Masahiro Tanaka’s 7 year career with the Yankees is over as he returns home to pitch in Japan

Masahiro Tanaka has reached an agreement with the Rakuten Eagles of Nippon Professional Baseball.

Tanaka, who began his professional career with the team from 2007-13, returns to Japan after a seven-year MLB career with the Yankees.

Tanaka signed a seven-year, $155 million contract with the Yankees in 2014 after posting a 24-0 record with a 1.27 ERA in 2013, the final season of his first stint with the Rakuten Eagles.

The 32-year-old right-hander posted a 3.74 ERA in 174 games (173 starts) with New York. He had a 3.56 ERA in 10 starts in 2020.

And when the lights were brightest, he only got better. Tanaka had a 3.33 ERA in 10 postseason starts for the Yankees, winning five and striking out 44 in 54 innings.

“I feel extremely fortunate for having the opportunity to take the field as a member of the New York Yankees, and play in front of all you passionate fans,” Tanaka tweeted. “It has been an honor and a privilege!”

Tanaka was always a fan favorite, as well as a locker room favorite.

Tanaka is a rigorous worker and a gleeful clubhouse presence. Each afternoon before he made a start, he sat cross-legged at his locker, writing out his goals and objectives before he takes the mound.

On the days he did not pitch, he could be found laughing at a teammate’s joke, trotting out some phrases in Spanish, or shaking his head sarcastically at this reporter’s audaciously probing questions.

Those around him with the Yankees exuded a singular measure of respect for Tanaka: They didn’t want to let him down.

He will be remembered by Yankees fans as a consummate pro who took his craft seriously, even through the ups and downs.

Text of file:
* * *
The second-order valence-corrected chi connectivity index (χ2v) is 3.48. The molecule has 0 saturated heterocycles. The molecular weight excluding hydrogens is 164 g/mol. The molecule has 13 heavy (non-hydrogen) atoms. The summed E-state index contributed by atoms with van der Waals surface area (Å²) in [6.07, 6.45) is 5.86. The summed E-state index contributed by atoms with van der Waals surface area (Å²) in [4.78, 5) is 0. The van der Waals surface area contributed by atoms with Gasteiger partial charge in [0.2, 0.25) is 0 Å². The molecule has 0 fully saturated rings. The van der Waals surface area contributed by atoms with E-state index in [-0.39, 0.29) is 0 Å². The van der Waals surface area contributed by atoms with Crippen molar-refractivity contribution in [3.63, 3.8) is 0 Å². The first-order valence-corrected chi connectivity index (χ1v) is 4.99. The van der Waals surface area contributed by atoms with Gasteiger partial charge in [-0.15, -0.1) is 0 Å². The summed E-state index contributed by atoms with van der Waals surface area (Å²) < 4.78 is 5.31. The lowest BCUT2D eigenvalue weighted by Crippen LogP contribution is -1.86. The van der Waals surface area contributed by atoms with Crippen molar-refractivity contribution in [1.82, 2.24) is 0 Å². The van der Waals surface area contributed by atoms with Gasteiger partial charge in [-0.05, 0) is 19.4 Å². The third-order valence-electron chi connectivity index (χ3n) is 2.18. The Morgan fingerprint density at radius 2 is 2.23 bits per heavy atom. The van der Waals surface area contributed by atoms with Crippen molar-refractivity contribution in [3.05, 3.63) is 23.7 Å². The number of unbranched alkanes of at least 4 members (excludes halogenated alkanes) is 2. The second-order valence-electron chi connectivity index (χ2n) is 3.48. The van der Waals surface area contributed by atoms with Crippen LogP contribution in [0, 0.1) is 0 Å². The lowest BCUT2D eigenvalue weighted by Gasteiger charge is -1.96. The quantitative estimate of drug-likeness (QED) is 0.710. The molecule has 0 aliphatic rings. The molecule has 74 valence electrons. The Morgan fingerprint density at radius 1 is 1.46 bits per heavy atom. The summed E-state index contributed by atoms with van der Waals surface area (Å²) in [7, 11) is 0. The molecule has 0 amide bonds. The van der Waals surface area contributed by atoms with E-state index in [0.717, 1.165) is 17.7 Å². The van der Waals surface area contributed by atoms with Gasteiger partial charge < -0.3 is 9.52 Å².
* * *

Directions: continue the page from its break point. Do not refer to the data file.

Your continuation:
He’ll be remembered for pitching with a partially torn UCL despite early fears in his seven-year contract that he would need to undergo Tommy John surgery. That commitment to giving it all, despite it not particularly being best for him, is something Yankees fans will always appreciate Tanaka for.

Tanaka treated every game as a must-win and was beloved by his teammates for his diligence and sense of humor.

Losing Tanaka stings a little, maybe more than we feel it now. The Yankees badly needed to add starting pitching, and they ddi that by acquiring Corey Kluber and Jameson Taillon this offseason, but are they as good and reliable as Tanaka? Certainly not as reliable as the two combined to throw one inning a year ago.

It is unclear what the issue was — contract terms or projected performance, but the two sides went their own way.

Tanaka didn’t get a ceremonious ending with the Yankees, one he deserved. It was unfitting and unfortunate that his final regular season game he was let down by his teammates sloppy play, then his final playoff game where he let them down.

But Tanaka showed loyalty through and through. He didn’t want to pitch for any MLB team other than the Yankees. So he returned home to his former team.

He goes out the way he came in, with class and dedication.

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